The words “private island” conjure all sorts of pleasant images. For pilots, the topic of private island airports is similarly appealing. Receiving permission to land at a private airfield can give pilots a special feeling, like they are privy to a well-kept secret.
Private strips often are located in picturesque, out-of-the-way places that you would never visit if you could not fly there. Gaining access to these special locations might require picking up a phone to call for permission to land. But usually this procedure is just a way for the airport owner to keep track of visitors, not a means of keeping them out.
Below are a few island airports that require permission before landing. We think they are worth the effort.
Klenawicus Airfield (NY03)
Shelter Island, New York
The Klenawicus family farmed potatoes and raised poultry after moving to this property in 1927. Brothers Joe and Frank Klenawicus flew airplanes from the field beginning in 1936 and over the years other pilots joined them. According to Shelter Island records, a local pilot named Sid Stiber made the first international flight from the strip in 1967, traveling in a twin-engine airplane to Labrador, Greenland, Ireland, Amsterdam, and back using the same route. The town acquired the land in 2011, officials said, “to preserve the aquifer, preserve the island’s aviation history and continue air delivery, Medevac and other emergency services.”
Witherspoons Landing Strip Airport (ME41)
North Haven, Maine
A handful of private turf and gravel strips dot the small islands southwest of Bar Harbor that include Swans Island, Vinalhaven, and North Haven. The runways are all short, and at 1,045 feet, Witherspoons is the shortest I know of. Short-field proficiency and the right airplane should take most of the drama out of operating there. Pilots of fast, heavy machines can opt for the ferry from Rockland. Generations of wealthy families have summered on North Haven, but the place is not overtly fancy and has the feel of a true escape from everyday stresses.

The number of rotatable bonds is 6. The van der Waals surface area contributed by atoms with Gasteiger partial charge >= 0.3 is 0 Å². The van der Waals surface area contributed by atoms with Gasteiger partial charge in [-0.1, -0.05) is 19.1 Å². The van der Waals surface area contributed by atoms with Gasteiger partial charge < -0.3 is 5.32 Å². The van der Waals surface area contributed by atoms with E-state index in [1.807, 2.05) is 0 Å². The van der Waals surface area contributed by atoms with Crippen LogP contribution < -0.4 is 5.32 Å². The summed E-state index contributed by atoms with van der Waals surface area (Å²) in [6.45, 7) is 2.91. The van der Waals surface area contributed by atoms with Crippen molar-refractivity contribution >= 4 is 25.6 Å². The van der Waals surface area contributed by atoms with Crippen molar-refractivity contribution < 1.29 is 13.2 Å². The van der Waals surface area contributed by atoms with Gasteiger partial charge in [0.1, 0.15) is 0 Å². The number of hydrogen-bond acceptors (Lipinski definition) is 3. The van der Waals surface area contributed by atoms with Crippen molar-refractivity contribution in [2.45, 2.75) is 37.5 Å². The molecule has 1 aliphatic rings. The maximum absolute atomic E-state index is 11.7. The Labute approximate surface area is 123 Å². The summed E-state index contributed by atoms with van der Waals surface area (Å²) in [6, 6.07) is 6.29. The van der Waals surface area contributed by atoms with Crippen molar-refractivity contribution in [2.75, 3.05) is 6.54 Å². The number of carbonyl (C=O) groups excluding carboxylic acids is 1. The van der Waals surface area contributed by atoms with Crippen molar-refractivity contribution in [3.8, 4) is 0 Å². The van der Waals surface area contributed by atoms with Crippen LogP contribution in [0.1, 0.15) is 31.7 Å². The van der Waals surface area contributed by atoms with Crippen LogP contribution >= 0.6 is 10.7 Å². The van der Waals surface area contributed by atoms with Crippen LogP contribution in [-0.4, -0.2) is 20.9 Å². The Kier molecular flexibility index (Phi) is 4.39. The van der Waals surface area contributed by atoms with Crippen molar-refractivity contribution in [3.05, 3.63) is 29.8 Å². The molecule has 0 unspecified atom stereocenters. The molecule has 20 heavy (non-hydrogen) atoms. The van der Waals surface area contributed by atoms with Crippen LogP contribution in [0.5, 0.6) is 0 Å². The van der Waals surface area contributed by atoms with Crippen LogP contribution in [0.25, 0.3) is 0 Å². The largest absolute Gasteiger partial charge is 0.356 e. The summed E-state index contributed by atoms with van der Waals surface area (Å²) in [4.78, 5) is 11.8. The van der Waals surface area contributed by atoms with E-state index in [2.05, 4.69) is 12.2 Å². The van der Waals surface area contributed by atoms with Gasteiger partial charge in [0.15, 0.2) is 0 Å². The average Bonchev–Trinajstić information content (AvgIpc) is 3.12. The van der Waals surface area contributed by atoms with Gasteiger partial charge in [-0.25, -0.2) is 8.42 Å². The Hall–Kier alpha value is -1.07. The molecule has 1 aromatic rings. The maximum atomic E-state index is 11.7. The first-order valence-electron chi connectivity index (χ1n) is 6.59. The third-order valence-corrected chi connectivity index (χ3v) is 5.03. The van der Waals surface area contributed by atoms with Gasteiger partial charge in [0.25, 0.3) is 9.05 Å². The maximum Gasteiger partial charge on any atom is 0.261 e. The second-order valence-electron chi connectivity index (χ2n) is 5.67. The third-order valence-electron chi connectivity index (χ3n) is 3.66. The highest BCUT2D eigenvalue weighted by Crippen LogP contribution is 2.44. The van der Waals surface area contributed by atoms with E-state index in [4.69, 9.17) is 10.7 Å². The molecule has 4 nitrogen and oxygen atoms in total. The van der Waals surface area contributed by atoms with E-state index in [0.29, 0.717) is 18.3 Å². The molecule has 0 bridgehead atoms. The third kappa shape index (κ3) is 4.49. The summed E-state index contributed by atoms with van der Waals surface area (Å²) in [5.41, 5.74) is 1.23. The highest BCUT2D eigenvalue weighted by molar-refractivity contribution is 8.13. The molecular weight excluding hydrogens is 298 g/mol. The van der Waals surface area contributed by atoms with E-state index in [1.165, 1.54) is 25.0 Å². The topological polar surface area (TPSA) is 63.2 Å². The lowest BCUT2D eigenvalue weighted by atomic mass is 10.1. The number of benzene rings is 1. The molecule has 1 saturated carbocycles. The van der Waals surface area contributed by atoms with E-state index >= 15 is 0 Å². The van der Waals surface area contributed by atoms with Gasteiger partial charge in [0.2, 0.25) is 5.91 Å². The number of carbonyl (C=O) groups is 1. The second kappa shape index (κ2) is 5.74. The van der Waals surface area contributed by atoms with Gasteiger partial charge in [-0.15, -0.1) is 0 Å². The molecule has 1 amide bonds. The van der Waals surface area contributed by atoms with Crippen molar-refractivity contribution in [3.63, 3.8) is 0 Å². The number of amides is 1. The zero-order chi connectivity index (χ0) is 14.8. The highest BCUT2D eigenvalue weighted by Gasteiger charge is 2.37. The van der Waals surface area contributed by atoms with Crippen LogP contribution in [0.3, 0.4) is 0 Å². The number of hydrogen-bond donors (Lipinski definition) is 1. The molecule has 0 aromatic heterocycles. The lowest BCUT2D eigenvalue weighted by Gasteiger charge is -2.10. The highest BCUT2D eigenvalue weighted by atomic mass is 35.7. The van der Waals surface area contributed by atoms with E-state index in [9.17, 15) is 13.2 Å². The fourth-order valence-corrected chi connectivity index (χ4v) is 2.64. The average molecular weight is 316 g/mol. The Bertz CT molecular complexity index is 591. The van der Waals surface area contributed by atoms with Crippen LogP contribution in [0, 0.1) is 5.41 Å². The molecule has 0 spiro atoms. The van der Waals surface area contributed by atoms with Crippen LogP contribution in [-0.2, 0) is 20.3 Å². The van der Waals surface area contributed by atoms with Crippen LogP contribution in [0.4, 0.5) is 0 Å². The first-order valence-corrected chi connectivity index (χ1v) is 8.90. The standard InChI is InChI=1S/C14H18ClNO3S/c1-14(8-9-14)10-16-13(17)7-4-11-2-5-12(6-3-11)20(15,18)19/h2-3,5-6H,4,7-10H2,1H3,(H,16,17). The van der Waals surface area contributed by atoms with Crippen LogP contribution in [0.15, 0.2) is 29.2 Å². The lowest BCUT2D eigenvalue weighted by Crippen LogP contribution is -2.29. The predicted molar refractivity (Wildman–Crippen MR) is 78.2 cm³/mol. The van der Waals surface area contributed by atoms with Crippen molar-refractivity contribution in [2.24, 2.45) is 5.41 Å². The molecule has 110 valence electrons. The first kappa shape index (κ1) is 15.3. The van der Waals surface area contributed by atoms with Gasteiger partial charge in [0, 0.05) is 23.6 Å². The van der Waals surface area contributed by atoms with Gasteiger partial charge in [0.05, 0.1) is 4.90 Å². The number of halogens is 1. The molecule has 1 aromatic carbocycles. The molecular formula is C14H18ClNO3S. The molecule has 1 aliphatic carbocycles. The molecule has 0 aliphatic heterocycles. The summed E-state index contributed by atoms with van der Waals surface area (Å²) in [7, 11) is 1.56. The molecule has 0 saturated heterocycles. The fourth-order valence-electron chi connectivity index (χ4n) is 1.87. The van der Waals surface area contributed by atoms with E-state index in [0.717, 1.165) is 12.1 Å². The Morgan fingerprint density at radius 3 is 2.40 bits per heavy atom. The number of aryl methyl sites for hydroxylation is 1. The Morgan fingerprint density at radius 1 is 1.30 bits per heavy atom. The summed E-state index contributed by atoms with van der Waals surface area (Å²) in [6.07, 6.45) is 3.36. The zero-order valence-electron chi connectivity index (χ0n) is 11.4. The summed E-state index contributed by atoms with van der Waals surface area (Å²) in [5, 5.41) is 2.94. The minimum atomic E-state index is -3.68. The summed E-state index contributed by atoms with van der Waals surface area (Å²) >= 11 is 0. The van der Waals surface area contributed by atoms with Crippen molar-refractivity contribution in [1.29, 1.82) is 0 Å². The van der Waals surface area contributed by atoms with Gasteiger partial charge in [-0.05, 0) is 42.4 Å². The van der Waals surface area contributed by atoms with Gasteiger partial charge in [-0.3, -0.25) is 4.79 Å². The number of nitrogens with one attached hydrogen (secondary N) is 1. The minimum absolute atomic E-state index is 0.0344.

French Frigate Shoals Airport (PHHF)
Tern Island, Hawaii
I often look for airport information on airnav.com and have become accustomed to runway surfaces described as “asphalt” or “turf” with the occasional “concrete” or “gravel” sneaking in. But the 3,000-foot strip on Tern Island is made of coral. U.S. Navy Seabees built it in 1943 and the field served as an auxiliary base for Pearl Harbor and a fuel stop and emergency field for aircraft traveling between Hawaii and Midway. The island strip was built up during the war to include barracks, a radar tower, fuel tanks, and support buildings. Today, it is run by the U.S. Fish and Wildlife Service.
Trade Wind Airport (MA44)
Oak Bluffs, Massachusetts
I have long wanted to visit this turf strip in part because of the three airports on Martha’s Vineyard, this one offers the shortest walk into town. It is situated right on the edge of Oak Bluffs so if you are dropping in for a short visit, you will not have to kill time arranging transport. The airport is also interesting because it is owned by the Martha’s Vineyard Land Bank Commission and has special rules for use. Pilots have to request permission to land using a form on the group’s website. Permission arrives by email and is good until the end of the calendar year.
Blakely Island Airport (38WA)
Blakely Island, Washington
Blakely, one of the San Juan Islands, has been a summer getaway since the early days of human civilization. Indigenous communities used to camp there during the summer to hunt, fish, gather berries, and prepare their harvests to be used during winter. During the 20th century, development accelerated and private individuals acquired much of the land. One group of buyers built the airstrip for a flying club. Today, most of the homes on the island are summer vacation residences. Visitors have lots of options for activities, from hiking and fishing and wildlife tours to numerous whale-watching excursions.